Solution #2 – Use different Polyline elements. When the hand is re-entering into drawing distance, you can create a new Polyline element. Alternatively, you can set the 0,0 point to where the hand is.

      Finally, you could specify an “active threshold” to separate letters. That would be tricky, since it would require you to measure the frames of inactivity that would mean that someone finished writing one letter and moved to another.

      • Abdullah says:

        Thanks a lot for you reply!

        Solution 2 is more plausible for my project, I am mainly trying to focus on the latter part =”setting the 0,0 point to where the hand is ”
        So each time the hand is re enters the drawing distance the line begins from the position of the hand.

        Unfortunately, I have tried several solutions but have failed, I have set reset the x and y values to 0 on leaving the canvas but everytime it traces for the last known position before leaving canvas 🙁

        This is what i tried
        if (_hasBeenOutside == true)
        {
        //reset x and y to current hand position
        x = handRightPoint.X;
        y = handRightPoint.Y;
        trail.Points.Add(new Point { X = x, Y = y });
        Canvas.SetLeft(brush, x – brush.Width / 2.0);
        Canvas.SetTop(brush, y – brush.Height);

        _hasBeenOutside = !_hasBeenOutside;
        }

        • Hi Abdullah. Why don’t create a new Polyline every time the hand re-enters the scene?

          Polyline polyline = new Polyline();
          polyline.Points.Add(yourPoint);
          canvas.Children.Add(polyline);

  • Abdullah says:

    Apologies for returning to you yet again, this is my current updated code as per ur suggestion (which makes absolute sense to me)

    if (handRight.Position.Z > 0.60f && handRight.Position.Z < 1.11f)
    {
    // DRAW!
    //trail.Points.Add(new Point { X = x, Y = y });

    Polyline polyline = new Polyline();
    //define attributes
    polyline.Stroke = new SolidColorBrush(Colors.Black);
    polyline.StrokeThickness = 20;

    polyline.Points.Add(new Point { X = x, Y = y });
    canvas.Children.Add(polyline);

    //Brush
    Canvas.SetLeft(brush, x – brush.Width / 2.0);
    Canvas.SetTop(brush, y – brush.Height);
    }

    I have left the xaml unchanged as i am defining polyline attributes everytime its created, the brush moves with the position but i get no trace. I apologise again for disturbing you with these questions. I have achieved this functionality with plotting ellipse objects, i realize this polylines are a better and smoother way but unfortunately I am unable to implement it.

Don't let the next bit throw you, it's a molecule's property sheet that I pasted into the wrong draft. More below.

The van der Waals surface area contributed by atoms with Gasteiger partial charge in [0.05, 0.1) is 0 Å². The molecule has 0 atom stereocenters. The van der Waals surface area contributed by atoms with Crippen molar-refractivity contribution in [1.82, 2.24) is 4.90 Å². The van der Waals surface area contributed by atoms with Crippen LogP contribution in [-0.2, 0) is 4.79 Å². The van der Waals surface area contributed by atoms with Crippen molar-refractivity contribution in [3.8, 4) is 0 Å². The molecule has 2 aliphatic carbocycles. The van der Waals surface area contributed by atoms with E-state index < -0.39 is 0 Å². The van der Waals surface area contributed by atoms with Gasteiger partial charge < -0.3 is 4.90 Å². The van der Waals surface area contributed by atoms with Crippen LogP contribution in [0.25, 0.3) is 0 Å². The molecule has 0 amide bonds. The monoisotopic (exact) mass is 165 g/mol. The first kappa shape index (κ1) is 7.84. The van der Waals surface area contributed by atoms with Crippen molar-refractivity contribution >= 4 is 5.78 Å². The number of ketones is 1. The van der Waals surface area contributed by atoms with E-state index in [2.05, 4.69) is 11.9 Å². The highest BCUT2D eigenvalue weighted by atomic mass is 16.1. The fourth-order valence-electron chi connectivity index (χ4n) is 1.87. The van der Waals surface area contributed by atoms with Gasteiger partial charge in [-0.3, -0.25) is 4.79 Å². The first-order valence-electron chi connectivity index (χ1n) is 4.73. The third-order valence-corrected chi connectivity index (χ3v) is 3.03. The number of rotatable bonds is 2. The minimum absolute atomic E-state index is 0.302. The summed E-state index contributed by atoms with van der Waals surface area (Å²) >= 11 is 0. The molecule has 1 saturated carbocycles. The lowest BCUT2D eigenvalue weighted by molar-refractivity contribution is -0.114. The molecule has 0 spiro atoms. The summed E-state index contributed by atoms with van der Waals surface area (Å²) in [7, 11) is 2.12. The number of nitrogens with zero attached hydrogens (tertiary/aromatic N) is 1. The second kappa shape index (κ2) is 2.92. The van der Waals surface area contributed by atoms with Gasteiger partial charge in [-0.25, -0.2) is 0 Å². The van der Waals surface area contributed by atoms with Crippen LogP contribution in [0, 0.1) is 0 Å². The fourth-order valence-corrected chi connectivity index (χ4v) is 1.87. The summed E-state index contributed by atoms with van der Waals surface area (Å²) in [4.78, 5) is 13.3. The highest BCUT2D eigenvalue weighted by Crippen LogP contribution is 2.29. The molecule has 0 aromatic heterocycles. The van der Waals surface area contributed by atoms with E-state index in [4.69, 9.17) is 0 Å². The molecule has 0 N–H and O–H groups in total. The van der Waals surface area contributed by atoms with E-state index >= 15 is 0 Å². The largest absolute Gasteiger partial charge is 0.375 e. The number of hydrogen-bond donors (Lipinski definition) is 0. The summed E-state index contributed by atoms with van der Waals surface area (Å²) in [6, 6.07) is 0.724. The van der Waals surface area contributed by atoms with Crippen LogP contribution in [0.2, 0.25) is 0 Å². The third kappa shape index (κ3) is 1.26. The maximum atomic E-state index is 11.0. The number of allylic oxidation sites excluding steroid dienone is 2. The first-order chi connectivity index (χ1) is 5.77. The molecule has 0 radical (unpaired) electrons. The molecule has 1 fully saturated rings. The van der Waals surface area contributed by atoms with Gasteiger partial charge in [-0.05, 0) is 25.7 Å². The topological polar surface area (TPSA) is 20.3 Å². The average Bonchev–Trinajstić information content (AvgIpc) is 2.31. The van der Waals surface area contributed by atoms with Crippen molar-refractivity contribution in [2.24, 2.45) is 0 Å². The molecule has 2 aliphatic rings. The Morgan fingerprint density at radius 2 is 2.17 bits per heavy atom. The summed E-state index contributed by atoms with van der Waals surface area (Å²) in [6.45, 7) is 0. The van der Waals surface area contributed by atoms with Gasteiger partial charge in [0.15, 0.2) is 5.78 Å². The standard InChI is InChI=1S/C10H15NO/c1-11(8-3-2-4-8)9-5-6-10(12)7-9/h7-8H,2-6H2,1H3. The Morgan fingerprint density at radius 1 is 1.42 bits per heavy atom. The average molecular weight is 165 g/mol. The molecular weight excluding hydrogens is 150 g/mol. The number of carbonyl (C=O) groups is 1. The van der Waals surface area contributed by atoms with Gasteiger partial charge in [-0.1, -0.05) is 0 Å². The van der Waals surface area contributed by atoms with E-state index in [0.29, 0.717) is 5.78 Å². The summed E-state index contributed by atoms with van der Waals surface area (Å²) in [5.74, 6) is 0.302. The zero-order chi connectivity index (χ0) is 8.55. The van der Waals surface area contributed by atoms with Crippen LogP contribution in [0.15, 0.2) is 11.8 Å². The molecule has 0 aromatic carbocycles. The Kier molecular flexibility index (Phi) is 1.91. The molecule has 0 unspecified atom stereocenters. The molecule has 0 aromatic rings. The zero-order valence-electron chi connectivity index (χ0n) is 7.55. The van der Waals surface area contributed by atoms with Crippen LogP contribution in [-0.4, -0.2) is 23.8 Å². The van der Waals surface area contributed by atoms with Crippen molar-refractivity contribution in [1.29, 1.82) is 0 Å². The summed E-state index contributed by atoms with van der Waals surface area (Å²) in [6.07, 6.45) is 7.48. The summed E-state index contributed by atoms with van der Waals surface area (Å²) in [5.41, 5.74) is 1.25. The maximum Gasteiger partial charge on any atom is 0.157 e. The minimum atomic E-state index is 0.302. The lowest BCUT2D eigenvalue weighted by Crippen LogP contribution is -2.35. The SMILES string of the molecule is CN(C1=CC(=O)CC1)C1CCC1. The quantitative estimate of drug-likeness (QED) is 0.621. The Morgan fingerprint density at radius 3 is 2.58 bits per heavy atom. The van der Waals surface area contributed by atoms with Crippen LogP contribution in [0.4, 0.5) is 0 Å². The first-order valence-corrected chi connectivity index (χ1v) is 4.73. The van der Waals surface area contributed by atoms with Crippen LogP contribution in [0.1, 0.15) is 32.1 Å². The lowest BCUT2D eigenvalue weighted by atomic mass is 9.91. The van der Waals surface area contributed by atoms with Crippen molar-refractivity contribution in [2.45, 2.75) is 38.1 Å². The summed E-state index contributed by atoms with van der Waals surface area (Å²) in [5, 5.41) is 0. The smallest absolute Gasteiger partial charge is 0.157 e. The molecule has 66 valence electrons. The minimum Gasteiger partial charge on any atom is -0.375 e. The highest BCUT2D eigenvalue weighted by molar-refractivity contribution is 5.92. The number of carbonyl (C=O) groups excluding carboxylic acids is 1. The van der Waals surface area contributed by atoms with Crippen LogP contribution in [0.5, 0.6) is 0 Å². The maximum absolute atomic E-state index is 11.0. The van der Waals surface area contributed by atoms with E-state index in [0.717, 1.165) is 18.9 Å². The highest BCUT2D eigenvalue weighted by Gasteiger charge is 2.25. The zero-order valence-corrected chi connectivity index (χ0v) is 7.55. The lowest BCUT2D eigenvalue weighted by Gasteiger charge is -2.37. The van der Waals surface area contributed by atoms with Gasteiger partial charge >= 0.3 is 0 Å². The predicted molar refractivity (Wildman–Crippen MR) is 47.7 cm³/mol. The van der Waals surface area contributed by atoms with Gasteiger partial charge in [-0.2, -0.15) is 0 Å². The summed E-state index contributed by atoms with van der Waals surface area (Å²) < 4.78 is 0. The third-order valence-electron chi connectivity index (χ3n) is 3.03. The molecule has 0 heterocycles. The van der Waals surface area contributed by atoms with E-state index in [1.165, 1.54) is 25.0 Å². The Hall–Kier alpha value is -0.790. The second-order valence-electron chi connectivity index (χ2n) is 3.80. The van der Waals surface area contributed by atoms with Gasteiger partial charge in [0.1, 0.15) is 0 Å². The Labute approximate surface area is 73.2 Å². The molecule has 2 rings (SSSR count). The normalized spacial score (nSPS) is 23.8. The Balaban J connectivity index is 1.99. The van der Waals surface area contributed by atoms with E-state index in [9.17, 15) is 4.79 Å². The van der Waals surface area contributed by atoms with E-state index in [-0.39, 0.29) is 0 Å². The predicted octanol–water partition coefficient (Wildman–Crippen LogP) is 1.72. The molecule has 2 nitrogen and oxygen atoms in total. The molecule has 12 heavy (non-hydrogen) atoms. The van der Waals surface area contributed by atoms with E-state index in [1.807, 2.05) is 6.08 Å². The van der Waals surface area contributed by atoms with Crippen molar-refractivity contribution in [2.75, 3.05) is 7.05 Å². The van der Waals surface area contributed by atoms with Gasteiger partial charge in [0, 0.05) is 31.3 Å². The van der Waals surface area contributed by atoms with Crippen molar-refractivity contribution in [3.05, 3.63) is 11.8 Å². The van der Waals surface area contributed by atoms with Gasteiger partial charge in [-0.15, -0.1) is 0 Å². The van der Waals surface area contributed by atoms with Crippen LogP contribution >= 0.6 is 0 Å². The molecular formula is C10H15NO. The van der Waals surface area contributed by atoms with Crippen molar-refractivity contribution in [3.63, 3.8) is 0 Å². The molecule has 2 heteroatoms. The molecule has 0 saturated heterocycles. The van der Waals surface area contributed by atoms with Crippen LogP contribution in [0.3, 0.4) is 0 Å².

Apologies for the inconvenience.

    • Claire says:

      Hi Vangos,
      based on Abdullah’s question, I want to draw Polylines with both hands. Furthermore, I need to draw lines only when HandState = closed. Is it possible using a Polyline? I’ve followed the instructions you gave, but I’ve not reached what I expected.
      Thanks in advance!

      • Hi Claire. You can add a second polyline into your canvas and update that polyline accordingly, e.g. polyline2.Points.Add(somePoint).

        Regarding your second question, you can simply check the hand state and update the polyline only when the state is Closed:

        if (body.HandRightState == HandState.Closed)
        {
        polyline.Points.Add(point);
        }

        • Claire says:

          Thanks for the answer.
          As you’ve suggested, instead of creating a second polyline, I’ve created a List of polylines and I’ve subsequently modified your code. Probably it isn’t the best solution, but for me it works. I write the solution, maybe it helps also other users:

          // Right hand
          Joint handRight = body.Joints[JointType.HandRight];

          if (handRight.TrackingState != TrackingState.NotTracked)
          {
          CameraSpacePoint handRightPosition = handRight.Position;
          ColorSpacePoint handRightPoint = _sensor.CoordinateMapper.MapCameraPointToColorSpace(handRightPosition);

          float x = handRightPoint.X;
          float y = handRightPoint.Y;

          if (body.HandRightState == HandState.Closed)
          {
          isClose = true;
          if (!float.IsInfinity(x) && !float.IsInfinity(y))
          {
          // DRAW!
          trailR[i].Points.Add(new Point { X = x, Y = y });

          Canvas.SetLeft(brush, x – brush.Width / 2.0);
          Canvas.SetTop(brush, y – brush.Height);
          }
          }
          else
          {
          if(isClose)
          {
          i++;